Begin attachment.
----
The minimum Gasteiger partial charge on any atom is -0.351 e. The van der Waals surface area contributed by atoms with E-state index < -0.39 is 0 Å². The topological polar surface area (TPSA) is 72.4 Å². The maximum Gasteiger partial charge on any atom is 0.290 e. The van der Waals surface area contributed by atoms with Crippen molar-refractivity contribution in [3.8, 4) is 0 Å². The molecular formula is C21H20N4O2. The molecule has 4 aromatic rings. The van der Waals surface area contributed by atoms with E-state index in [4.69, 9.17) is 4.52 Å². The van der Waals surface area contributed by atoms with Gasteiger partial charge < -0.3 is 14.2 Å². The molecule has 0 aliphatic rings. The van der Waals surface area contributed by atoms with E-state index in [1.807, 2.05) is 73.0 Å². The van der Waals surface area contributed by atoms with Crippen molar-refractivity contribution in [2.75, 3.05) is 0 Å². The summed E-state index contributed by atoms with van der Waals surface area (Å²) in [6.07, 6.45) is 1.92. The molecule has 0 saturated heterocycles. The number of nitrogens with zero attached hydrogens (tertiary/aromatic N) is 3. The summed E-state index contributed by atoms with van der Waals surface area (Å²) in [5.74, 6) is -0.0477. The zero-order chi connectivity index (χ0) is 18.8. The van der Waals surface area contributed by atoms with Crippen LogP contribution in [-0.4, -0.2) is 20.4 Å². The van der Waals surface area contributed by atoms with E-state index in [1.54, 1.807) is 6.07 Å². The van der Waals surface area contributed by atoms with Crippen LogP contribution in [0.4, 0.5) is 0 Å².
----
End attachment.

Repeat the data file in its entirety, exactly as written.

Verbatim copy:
The minimum Gasteiger partial charge on any atom is -0.351 e. The van der Waals surface area contributed by atoms with E-state index < -0.39 is 0 Å². The topological polar surface area (TPSA) is 72.4 Å². The maximum Gasteiger partial charge on any atom is 0.290 e. The van der Waals surface area contributed by atoms with Crippen molar-refractivity contribution in [3.8, 4) is 0 Å². The molecular formula is C21H20N4O2. The molecule has 4 aromatic rings. The van der Waals surface area contributed by atoms with E-state index in [4.69, 9.17) is 4.52 Å². The van der Waals surface area contributed by atoms with Gasteiger partial charge < -0.3 is 14.2 Å². The molecule has 0 aliphatic rings. The van der Waals surface area contributed by atoms with E-state index in [1.807, 2.05) is 73.0 Å². The van der Waals surface area contributed by atoms with Crippen molar-refractivity contribution in [2.75, 3.05) is 0 Å². The summed E-state index contributed by atoms with van der Waals surface area (Å²) in [6.07, 6.45) is 1.92. The molecule has 0 saturated heterocycles. The number of nitrogens with zero attached hydrogens (tertiary/aromatic N) is 3. The summed E-state index contributed by atoms with van der Waals surface area (Å²) in [5.74, 6) is -0.0477. The zero-order chi connectivity index (χ0) is 18.8. The van der Waals surface area contributed by atoms with Crippen LogP contribution in [-0.4, -0.2) is 20.4 Å². The van der Waals surface area contributed by atoms with E-state index in [1.54, 1.807) is 6.07 Å². The van der Waals surface area contributed by atoms with Crippen LogP contribution in [0.4, 0.5) is 0 Å².